You might be forgiven for thinking that not much has changed in the western genre since the original Red Dead Redemption came out in 2010. In case you weren't paying attention to the other audiovisual medium, this happened: a groundbreaking spaghetti blaxploitation western written and directed by Quentin Tarantino.
Django: Unchained is at its core a universally relatable story of vengeance, love and freedom. As such, it is just an amazing movie, period, and anyone designing a narrative could benefit from analysing how Tarantino wrote it.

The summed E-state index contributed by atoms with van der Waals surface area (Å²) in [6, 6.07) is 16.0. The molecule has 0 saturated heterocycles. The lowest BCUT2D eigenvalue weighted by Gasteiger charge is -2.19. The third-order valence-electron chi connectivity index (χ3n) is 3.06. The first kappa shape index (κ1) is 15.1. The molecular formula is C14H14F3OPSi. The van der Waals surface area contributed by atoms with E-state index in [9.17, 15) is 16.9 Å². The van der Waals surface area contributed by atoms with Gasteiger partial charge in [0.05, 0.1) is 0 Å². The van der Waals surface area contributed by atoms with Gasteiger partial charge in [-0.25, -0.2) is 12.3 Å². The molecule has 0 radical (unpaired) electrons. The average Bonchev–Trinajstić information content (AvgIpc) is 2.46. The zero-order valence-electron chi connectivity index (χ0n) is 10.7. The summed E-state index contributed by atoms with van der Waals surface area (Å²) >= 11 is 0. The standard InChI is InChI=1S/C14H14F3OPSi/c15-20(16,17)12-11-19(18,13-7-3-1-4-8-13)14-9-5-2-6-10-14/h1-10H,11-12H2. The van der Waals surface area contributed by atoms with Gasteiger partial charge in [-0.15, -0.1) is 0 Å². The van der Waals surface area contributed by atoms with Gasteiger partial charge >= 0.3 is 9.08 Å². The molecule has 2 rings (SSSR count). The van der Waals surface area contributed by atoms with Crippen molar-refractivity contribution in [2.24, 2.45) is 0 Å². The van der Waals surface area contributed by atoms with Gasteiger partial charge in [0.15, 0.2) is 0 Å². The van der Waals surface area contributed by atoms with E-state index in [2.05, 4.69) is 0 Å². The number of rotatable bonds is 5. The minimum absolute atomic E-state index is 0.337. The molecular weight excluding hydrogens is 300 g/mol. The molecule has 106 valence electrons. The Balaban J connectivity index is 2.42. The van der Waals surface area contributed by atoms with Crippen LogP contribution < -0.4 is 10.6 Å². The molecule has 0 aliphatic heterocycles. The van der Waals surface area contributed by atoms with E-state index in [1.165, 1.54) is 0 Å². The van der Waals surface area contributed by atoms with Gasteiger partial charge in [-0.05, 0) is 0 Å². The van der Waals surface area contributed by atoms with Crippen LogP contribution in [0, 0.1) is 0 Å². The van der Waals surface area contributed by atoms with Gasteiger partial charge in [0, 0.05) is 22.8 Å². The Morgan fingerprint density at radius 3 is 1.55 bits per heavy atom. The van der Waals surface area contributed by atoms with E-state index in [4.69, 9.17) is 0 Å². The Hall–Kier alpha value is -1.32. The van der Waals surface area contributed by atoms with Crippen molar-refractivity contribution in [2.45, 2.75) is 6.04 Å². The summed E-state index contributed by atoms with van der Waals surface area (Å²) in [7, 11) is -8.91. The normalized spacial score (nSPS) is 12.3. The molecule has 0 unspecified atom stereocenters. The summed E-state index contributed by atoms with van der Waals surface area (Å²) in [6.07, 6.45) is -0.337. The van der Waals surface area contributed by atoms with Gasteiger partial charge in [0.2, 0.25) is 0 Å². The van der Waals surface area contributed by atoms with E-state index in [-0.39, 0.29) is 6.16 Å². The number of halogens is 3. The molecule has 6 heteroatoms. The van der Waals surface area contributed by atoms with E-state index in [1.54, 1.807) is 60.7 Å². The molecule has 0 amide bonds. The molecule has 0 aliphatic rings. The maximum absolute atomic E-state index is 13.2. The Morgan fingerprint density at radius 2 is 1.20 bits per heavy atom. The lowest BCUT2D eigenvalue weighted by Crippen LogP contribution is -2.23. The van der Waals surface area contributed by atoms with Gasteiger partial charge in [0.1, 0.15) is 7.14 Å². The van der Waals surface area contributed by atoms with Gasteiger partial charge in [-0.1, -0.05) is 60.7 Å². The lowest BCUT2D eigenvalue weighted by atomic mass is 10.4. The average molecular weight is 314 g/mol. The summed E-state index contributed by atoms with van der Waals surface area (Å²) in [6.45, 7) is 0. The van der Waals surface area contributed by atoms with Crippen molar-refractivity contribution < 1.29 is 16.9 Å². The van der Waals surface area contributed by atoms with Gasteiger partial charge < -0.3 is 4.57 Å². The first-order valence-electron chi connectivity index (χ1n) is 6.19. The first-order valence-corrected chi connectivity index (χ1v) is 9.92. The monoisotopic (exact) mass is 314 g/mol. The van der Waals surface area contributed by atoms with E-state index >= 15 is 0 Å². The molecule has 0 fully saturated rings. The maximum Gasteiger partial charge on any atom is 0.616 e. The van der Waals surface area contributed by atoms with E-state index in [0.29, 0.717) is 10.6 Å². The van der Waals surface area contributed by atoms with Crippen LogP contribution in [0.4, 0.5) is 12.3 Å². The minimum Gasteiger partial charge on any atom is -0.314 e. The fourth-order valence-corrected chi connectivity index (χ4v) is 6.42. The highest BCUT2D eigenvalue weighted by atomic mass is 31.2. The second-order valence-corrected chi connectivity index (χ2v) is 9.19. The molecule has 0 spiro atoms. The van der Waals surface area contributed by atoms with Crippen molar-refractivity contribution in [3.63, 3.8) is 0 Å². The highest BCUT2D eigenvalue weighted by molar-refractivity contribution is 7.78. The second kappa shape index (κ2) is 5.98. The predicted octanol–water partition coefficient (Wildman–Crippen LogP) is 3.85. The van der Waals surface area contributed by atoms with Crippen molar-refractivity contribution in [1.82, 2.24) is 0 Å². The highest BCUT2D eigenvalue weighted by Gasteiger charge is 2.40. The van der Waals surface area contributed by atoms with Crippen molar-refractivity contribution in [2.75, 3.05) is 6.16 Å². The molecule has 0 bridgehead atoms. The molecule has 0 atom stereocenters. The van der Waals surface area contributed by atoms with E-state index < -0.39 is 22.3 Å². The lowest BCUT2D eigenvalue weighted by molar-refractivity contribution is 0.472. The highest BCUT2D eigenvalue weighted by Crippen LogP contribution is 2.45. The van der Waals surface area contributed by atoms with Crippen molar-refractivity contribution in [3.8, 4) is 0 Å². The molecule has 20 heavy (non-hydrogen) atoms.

It’s also the first popular movie that depicted racial tensions in the Old West in a work of fiction meant mainly for entertainment.
Red Dead Redemption's producer and main writer for both games, Dan Houser, said back in 2009:
We didn’t fully represent era-appropriate racial attitudes because it’s too unpleasant to deal with, but we touch on those issues
The first game dodged this aspect of the Old West. In 2018 it’s safe to say that we’re ready to face at least some of that unpleasantness and that the general public appreciates inclusive stories that try to maturely approach all intricacies of their chosen setting.